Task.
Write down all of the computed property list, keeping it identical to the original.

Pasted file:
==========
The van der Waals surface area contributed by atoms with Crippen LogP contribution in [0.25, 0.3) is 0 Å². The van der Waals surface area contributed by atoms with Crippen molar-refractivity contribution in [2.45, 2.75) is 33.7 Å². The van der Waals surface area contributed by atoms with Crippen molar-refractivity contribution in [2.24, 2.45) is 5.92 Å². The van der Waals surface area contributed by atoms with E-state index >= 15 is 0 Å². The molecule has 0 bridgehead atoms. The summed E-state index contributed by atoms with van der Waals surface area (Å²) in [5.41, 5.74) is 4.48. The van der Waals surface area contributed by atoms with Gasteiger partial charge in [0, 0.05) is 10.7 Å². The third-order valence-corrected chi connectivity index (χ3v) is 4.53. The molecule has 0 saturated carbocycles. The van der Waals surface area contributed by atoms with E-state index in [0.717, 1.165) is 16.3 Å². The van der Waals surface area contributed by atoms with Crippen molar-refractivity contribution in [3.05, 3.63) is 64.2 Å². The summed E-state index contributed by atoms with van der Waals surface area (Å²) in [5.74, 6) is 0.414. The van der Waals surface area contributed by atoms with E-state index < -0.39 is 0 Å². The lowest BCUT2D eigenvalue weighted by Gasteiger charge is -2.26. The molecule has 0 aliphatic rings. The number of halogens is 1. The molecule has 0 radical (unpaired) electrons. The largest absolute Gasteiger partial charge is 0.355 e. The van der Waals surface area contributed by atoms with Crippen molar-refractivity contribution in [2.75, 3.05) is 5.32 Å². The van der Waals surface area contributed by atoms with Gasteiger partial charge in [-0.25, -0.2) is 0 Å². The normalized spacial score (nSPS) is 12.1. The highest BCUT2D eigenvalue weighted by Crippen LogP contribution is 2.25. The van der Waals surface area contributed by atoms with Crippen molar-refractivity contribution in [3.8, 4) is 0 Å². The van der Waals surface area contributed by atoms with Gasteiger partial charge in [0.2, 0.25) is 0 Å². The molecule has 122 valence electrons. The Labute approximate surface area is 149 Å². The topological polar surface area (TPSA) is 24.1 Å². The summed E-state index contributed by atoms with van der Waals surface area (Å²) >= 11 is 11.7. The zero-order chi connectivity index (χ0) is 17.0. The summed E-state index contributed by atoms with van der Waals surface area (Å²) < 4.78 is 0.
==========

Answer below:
The van der Waals surface area contributed by atoms with Crippen LogP contribution in [0.25, 0.3) is 0 Å². The van der Waals surface area contributed by atoms with Crippen molar-refractivity contribution in [2.45, 2.75) is 33.7 Å². The van der Waals surface area contributed by atoms with Crippen molar-refractivity contribution in [2.24, 2.45) is 5.92 Å². The van der Waals surface area contributed by atoms with E-state index >= 15 is 0 Å². The molecule has 0 bridgehead atoms. The summed E-state index contributed by atoms with van der Waals surface area (Å²) in [5.41, 5.74) is 4.48. The van der Waals surface area contributed by atoms with Gasteiger partial charge in [0, 0.05) is 10.7 Å². The third-order valence-corrected chi connectivity index (χ3v) is 4.53. The molecule has 0 saturated carbocycles. The van der Waals surface area contributed by atoms with E-state index in [0.717, 1.165) is 16.3 Å². The van der Waals surface area contributed by atoms with Crippen molar-refractivity contribution in [3.05, 3.63) is 64.2 Å². The summed E-state index contributed by atoms with van der Waals surface area (Å²) in [5.74, 6) is 0.414. The van der Waals surface area contributed by atoms with E-state index < -0.39 is 0 Å². The lowest BCUT2D eigenvalue weighted by Gasteiger charge is -2.26. The molecule has 0 aliphatic rings. The number of halogens is 1. The molecule has 0 radical (unpaired) electrons. The largest absolute Gasteiger partial charge is 0.355 e. The van der Waals surface area contributed by atoms with Crippen molar-refractivity contribution in [2.75, 3.05) is 5.32 Å². The van der Waals surface area contributed by atoms with Gasteiger partial charge in [-0.25, -0.2) is 0 Å². The normalized spacial score (nSPS) is 12.1. The highest BCUT2D eigenvalue weighted by Crippen LogP contribution is 2.25. The van der Waals surface area contributed by atoms with Crippen molar-refractivity contribution in [3.8, 4) is 0 Å². The van der Waals surface area contributed by atoms with Gasteiger partial charge in [0.2, 0.25) is 0 Å². The molecule has 122 valence electrons. The Labute approximate surface area is 149 Å². The topological polar surface area (TPSA) is 24.1 Å². The summed E-state index contributed by atoms with van der Waals surface area (Å²) >= 11 is 11.7. The zero-order chi connectivity index (χ0) is 17.0. The summed E-state index contributed by atoms with van der Waals surface area (Å²) < 4.78 is 0.